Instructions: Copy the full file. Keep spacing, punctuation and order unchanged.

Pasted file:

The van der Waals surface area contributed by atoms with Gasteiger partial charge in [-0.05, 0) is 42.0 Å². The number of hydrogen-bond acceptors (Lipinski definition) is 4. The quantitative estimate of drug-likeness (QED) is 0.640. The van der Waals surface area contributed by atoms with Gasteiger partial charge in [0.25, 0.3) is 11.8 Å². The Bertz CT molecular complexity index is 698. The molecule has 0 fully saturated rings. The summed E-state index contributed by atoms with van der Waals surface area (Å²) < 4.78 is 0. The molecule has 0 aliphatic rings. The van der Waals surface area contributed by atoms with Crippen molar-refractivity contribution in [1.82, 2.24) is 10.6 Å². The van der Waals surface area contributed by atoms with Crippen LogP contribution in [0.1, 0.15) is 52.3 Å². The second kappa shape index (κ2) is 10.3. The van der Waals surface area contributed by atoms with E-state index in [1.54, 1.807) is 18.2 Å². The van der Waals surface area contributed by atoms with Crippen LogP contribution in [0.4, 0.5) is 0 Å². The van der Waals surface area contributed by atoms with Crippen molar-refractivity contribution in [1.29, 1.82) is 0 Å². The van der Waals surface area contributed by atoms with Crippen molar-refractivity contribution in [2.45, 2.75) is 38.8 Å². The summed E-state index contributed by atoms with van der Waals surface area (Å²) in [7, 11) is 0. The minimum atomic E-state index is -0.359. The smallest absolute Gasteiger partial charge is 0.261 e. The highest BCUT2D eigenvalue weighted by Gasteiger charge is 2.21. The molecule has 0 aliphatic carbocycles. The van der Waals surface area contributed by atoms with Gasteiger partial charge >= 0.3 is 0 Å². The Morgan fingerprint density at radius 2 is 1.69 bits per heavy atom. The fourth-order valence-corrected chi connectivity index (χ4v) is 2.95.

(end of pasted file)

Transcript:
The van der Waals surface area contributed by atoms with Gasteiger partial charge in [-0.05, 0) is 42.0 Å². The number of hydrogen-bond acceptors (Lipinski definition) is 4. The quantitative estimate of drug-likeness (QED) is 0.640. The van der Waals surface area contributed by atoms with Gasteiger partial charge in [0.25, 0.3) is 11.8 Å². The Bertz CT molecular complexity index is 698. The molecule has 0 fully saturated rings. The summed E-state index contributed by atoms with van der Waals surface area (Å²) < 4.78 is 0. The molecule has 0 aliphatic rings. The van der Waals surface area contributed by atoms with Crippen molar-refractivity contribution in [1.82, 2.24) is 10.6 Å². The van der Waals surface area contributed by atoms with Crippen LogP contribution in [0.1, 0.15) is 52.3 Å². The second kappa shape index (κ2) is 10.3. The van der Waals surface area contributed by atoms with E-state index in [1.54, 1.807) is 18.2 Å². The van der Waals surface area contributed by atoms with Crippen LogP contribution in [0.4, 0.5) is 0 Å². The van der Waals surface area contributed by atoms with Crippen molar-refractivity contribution in [1.29, 1.82) is 0 Å². The van der Waals surface area contributed by atoms with Crippen molar-refractivity contribution in [2.45, 2.75) is 38.8 Å². The summed E-state index contributed by atoms with van der Waals surface area (Å²) in [7, 11) is 0. The minimum atomic E-state index is -0.359. The smallest absolute Gasteiger partial charge is 0.261 e. The highest BCUT2D eigenvalue weighted by Gasteiger charge is 2.21. The molecule has 0 aliphatic carbocycles. The van der Waals surface area contributed by atoms with Gasteiger partial charge >= 0.3 is 0 Å². The Morgan fingerprint density at radius 2 is 1.69 bits per heavy atom. The fourth-order valence-corrected chi connectivity index (χ4v) is 2.95.